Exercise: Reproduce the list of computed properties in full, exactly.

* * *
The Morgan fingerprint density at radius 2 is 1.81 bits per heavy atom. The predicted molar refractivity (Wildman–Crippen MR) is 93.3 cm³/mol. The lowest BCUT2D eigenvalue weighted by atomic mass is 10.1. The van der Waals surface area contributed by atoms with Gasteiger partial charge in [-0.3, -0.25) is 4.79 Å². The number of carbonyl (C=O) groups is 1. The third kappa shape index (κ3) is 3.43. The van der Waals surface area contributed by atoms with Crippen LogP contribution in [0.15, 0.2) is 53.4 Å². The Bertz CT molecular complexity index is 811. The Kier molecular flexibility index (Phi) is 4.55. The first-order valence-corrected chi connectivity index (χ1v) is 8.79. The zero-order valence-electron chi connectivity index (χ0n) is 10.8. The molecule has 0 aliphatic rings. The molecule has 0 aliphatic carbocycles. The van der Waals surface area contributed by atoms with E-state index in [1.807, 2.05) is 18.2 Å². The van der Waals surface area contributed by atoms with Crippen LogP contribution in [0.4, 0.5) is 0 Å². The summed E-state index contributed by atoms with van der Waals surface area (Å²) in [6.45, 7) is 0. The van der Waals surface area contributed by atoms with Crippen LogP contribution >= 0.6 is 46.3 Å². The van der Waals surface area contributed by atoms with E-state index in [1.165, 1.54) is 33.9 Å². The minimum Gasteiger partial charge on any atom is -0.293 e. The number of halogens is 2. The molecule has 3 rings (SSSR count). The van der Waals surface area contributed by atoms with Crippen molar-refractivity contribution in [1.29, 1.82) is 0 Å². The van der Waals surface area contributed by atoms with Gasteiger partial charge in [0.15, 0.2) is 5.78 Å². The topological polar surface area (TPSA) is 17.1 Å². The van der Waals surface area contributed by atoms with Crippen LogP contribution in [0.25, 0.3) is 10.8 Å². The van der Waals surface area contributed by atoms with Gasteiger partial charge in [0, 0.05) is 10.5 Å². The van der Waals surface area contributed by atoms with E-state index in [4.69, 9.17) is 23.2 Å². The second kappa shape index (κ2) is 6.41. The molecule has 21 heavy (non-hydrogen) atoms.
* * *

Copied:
The Morgan fingerprint density at radius 2 is 1.81 bits per heavy atom. The predicted molar refractivity (Wildman–Crippen MR) is 93.3 cm³/mol. The lowest BCUT2D eigenvalue weighted by atomic mass is 10.1. The van der Waals surface area contributed by atoms with Gasteiger partial charge in [-0.3, -0.25) is 4.79 Å². The number of carbonyl (C=O) groups is 1. The third kappa shape index (κ3) is 3.43. The van der Waals surface area contributed by atoms with Crippen LogP contribution in [0.15, 0.2) is 53.4 Å². The Bertz CT molecular complexity index is 811. The Kier molecular flexibility index (Phi) is 4.55. The first-order valence-corrected chi connectivity index (χ1v) is 8.79. The zero-order valence-electron chi connectivity index (χ0n) is 10.8. The molecule has 0 aliphatic rings. The molecule has 0 aliphatic carbocycles. The van der Waals surface area contributed by atoms with E-state index in [1.807, 2.05) is 18.2 Å². The van der Waals surface area contributed by atoms with Crippen LogP contribution in [0.4, 0.5) is 0 Å². The summed E-state index contributed by atoms with van der Waals surface area (Å²) in [6.45, 7) is 0. The van der Waals surface area contributed by atoms with Crippen LogP contribution >= 0.6 is 46.3 Å². The van der Waals surface area contributed by atoms with E-state index in [1.165, 1.54) is 33.9 Å². The minimum Gasteiger partial charge on any atom is -0.293 e. The number of halogens is 2. The molecule has 3 rings (SSSR count). The van der Waals surface area contributed by atoms with Crippen molar-refractivity contribution in [1.29, 1.82) is 0 Å². The van der Waals surface area contributed by atoms with Gasteiger partial charge in [0.15, 0.2) is 5.78 Å². The topological polar surface area (TPSA) is 17.1 Å². The van der Waals surface area contributed by atoms with Crippen LogP contribution in [0.25, 0.3) is 10.8 Å². The van der Waals surface area contributed by atoms with Gasteiger partial charge in [0, 0.05) is 10.5 Å². The van der Waals surface area contributed by atoms with E-state index in [4.69, 9.17) is 23.2 Å². The second kappa shape index (κ2) is 6.41. The molecule has 21 heavy (non-hydrogen) atoms.